with the aid of "flimsies" and "blaek
and a stylu
If the reply of the leading !
of interest or Importance, !
if it deals with a phase of the political
queslion occupying the public mind at
the moment, it is pretty certain to V»
published by all the newspapers to which
it is sent
! matter o
'per line. Some newspapers pay only a
penny a line, or 2s. 6d. or 3s. 6d. for the
paragraph: but others pay 2d. a line, or
6d. for the paragraph. Three
The general rate of pay for
the kind is three halfpence
j ................
of the letter. Of course, if there be little
or nothing of interest in the letter, no use
: j s made of it in the newspaper offices,
halfpence per line is, however, the aver
I age ra te of pay, and at that rate our
I friend, the ingenious and enterprising]
; journalist, often obtains £3 for the copies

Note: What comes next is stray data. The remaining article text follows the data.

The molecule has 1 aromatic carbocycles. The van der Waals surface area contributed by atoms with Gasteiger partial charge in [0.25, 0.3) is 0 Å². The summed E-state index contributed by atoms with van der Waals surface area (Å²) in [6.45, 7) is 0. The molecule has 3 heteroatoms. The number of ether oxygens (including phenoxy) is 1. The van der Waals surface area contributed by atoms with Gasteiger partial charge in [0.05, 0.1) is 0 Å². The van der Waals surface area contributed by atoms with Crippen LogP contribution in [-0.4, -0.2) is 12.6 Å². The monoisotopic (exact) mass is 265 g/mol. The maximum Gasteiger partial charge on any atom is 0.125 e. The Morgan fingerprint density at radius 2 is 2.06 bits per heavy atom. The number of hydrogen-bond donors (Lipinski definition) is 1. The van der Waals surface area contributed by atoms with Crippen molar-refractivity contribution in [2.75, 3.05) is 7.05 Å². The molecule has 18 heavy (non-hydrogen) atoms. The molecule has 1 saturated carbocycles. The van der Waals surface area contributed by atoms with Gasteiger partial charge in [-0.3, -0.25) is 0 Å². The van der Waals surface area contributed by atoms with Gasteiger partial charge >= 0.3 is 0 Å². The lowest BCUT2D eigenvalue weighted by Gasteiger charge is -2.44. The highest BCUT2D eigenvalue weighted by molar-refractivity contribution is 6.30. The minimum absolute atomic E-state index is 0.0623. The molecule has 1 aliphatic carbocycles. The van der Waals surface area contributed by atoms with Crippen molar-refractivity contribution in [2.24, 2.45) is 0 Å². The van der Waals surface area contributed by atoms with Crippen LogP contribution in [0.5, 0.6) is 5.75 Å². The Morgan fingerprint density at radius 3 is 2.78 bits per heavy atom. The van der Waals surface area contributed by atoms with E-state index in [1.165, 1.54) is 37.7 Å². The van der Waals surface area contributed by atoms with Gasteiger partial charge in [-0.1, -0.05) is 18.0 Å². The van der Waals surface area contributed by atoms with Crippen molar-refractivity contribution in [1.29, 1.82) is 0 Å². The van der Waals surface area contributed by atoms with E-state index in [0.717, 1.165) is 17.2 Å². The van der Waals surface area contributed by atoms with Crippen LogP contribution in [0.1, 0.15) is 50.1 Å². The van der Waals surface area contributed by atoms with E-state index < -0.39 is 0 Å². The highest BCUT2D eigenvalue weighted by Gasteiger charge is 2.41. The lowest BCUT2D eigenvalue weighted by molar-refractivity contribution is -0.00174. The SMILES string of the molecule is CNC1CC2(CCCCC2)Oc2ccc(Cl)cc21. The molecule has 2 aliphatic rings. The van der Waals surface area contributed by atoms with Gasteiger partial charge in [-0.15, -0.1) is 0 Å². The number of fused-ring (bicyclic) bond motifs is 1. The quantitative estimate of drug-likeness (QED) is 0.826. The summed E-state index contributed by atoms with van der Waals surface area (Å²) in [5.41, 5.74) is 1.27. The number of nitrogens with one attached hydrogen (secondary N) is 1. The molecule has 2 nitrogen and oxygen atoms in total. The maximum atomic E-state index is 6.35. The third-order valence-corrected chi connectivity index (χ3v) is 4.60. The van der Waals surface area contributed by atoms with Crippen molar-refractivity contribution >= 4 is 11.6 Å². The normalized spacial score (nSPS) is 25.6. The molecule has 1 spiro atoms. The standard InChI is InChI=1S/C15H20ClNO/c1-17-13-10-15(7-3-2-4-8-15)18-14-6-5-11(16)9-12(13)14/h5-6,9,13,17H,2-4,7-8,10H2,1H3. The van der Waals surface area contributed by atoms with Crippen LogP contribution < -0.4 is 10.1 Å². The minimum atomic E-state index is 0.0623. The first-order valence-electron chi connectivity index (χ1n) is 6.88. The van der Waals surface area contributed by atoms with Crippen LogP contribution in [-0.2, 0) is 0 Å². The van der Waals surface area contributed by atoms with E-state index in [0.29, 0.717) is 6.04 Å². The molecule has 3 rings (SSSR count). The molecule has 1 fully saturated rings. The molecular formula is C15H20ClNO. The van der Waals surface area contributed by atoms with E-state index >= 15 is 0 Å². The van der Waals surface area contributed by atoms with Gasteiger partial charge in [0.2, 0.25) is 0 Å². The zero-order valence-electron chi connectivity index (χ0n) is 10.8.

and it is consigned to the wastepaper
basket. But the production must be
„ __
I very flat and unimportant to receive that
* '
when there is little news, and partie»
larly political news, going.
fate The correspondent rarely fails to
Ke t ,hls "copy" accepted by some news
"the dull
season '
. . _
papers, especially at the season of the
vonr which is known in press circles as
Ihe big gooseberry
sea-serpent season,"
struck 9 he cheerfully disregari
Her father is a lawyer, with a face se
vere enough to frighten a defendant into
fits, and with rigid ideas upon the discip
lining of daughters. His own daughter
happens to be particularly charming,
and when she does go home from school
venturesome youths will Mutter around :
her but her father has uncompromising
objections to them. If they call the
chances arc against their seeing tlw
young woman, and if they do get in they